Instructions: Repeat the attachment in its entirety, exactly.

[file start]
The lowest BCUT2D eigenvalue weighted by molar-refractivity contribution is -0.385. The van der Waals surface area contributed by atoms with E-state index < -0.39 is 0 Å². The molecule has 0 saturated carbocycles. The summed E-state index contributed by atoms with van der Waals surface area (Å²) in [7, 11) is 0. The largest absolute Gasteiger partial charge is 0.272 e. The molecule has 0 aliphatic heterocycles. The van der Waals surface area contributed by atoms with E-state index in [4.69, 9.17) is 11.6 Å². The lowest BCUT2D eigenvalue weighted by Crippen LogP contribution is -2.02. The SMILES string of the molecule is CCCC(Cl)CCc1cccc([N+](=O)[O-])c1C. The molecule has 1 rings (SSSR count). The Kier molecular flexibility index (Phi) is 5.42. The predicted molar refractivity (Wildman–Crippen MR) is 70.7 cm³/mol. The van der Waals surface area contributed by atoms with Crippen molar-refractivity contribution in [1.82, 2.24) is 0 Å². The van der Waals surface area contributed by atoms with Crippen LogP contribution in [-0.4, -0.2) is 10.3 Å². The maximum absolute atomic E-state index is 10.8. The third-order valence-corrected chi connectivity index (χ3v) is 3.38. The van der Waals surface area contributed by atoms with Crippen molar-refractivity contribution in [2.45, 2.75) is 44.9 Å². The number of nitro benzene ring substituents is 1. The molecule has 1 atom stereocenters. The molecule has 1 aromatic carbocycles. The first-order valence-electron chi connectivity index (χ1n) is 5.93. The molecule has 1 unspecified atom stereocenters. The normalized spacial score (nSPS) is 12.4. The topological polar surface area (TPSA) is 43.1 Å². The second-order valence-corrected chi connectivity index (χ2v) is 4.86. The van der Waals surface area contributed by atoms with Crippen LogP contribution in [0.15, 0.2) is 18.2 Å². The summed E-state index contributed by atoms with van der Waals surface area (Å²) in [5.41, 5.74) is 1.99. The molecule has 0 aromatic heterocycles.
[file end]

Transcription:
The lowest BCUT2D eigenvalue weighted by molar-refractivity contribution is -0.385. The van der Waals surface area contributed by atoms with E-state index < -0.39 is 0 Å². The molecule has 0 saturated carbocycles. The summed E-state index contributed by atoms with van der Waals surface area (Å²) in [7, 11) is 0. The largest absolute Gasteiger partial charge is 0.272 e. The molecule has 0 aliphatic heterocycles. The van der Waals surface area contributed by atoms with E-state index in [4.69, 9.17) is 11.6 Å². The lowest BCUT2D eigenvalue weighted by Crippen LogP contribution is -2.02. The SMILES string of the molecule is CCCC(Cl)CCc1cccc([N+](=O)[O-])c1C. The molecule has 1 rings (SSSR count). The Kier molecular flexibility index (Phi) is 5.42. The predicted molar refractivity (Wildman–Crippen MR) is 70.7 cm³/mol. The van der Waals surface area contributed by atoms with Crippen molar-refractivity contribution in [1.82, 2.24) is 0 Å². The van der Waals surface area contributed by atoms with Crippen LogP contribution in [-0.4, -0.2) is 10.3 Å². The maximum absolute atomic E-state index is 10.8. The third-order valence-corrected chi connectivity index (χ3v) is 3.38. The van der Waals surface area contributed by atoms with Crippen molar-refractivity contribution in [2.45, 2.75) is 44.9 Å². The number of nitro benzene ring substituents is 1. The molecule has 1 atom stereocenters. The molecule has 1 aromatic carbocycles. The first-order valence-electron chi connectivity index (χ1n) is 5.93. The molecule has 1 unspecified atom stereocenters. The normalized spacial score (nSPS) is 12.4. The topological polar surface area (TPSA) is 43.1 Å². The second-order valence-corrected chi connectivity index (χ2v) is 4.86. The van der Waals surface area contributed by atoms with Crippen LogP contribution in [0.15, 0.2) is 18.2 Å². The summed E-state index contributed by atoms with van der Waals surface area (Å²) in [5.41, 5.74) is 1.99. The molecule has 0 aromatic heterocycles.